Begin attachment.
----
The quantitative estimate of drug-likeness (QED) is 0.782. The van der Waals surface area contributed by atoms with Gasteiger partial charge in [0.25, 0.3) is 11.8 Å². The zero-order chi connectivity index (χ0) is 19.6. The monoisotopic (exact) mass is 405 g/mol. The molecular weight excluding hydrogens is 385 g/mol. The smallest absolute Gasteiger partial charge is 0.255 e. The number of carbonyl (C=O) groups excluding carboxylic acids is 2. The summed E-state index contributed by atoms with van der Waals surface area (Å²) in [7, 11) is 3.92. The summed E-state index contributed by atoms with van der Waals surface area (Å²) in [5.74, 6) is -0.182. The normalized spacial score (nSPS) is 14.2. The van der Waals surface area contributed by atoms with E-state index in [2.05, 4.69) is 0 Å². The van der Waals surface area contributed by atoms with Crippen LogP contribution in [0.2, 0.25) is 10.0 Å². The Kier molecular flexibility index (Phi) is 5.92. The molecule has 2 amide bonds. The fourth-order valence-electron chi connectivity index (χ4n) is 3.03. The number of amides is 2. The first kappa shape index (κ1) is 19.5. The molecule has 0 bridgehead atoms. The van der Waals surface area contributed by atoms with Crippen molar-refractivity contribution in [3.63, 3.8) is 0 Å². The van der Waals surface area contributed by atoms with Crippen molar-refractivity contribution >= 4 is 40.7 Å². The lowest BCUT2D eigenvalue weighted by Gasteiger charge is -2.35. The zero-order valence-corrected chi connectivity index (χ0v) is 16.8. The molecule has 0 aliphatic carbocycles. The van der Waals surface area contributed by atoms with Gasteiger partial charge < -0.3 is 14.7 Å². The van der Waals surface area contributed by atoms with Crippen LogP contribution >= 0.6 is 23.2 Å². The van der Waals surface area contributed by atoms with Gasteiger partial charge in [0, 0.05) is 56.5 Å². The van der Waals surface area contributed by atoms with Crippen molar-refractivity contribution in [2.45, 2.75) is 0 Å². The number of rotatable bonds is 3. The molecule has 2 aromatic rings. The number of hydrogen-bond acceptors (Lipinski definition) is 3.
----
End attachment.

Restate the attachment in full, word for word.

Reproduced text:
The quantitative estimate of drug-likeness (QED) is 0.782. The van der Waals surface area contributed by atoms with Gasteiger partial charge in [0.25, 0.3) is 11.8 Å². The zero-order chi connectivity index (χ0) is 19.6. The monoisotopic (exact) mass is 405 g/mol. The molecular weight excluding hydrogens is 385 g/mol. The smallest absolute Gasteiger partial charge is 0.255 e. The number of carbonyl (C=O) groups excluding carboxylic acids is 2. The summed E-state index contributed by atoms with van der Waals surface area (Å²) in [7, 11) is 3.92. The summed E-state index contributed by atoms with van der Waals surface area (Å²) in [5.74, 6) is -0.182. The normalized spacial score (nSPS) is 14.2. The van der Waals surface area contributed by atoms with E-state index in [2.05, 4.69) is 0 Å². The van der Waals surface area contributed by atoms with Crippen LogP contribution in [0.2, 0.25) is 10.0 Å². The Kier molecular flexibility index (Phi) is 5.92. The molecule has 2 amide bonds. The fourth-order valence-electron chi connectivity index (χ4n) is 3.03. The number of amides is 2. The first kappa shape index (κ1) is 19.5. The molecule has 0 bridgehead atoms. The van der Waals surface area contributed by atoms with Crippen molar-refractivity contribution in [3.63, 3.8) is 0 Å². The van der Waals surface area contributed by atoms with Crippen molar-refractivity contribution >= 4 is 40.7 Å². The lowest BCUT2D eigenvalue weighted by Gasteiger charge is -2.35. The zero-order valence-corrected chi connectivity index (χ0v) is 16.8. The molecule has 0 aliphatic carbocycles. The van der Waals surface area contributed by atoms with Gasteiger partial charge < -0.3 is 14.7 Å². The van der Waals surface area contributed by atoms with Crippen LogP contribution >= 0.6 is 23.2 Å². The van der Waals surface area contributed by atoms with Gasteiger partial charge in [0, 0.05) is 56.5 Å². The van der Waals surface area contributed by atoms with Crippen molar-refractivity contribution in [2.45, 2.75) is 0 Å². The number of rotatable bonds is 3. The molecule has 2 aromatic rings. The number of hydrogen-bond acceptors (Lipinski definition) is 3.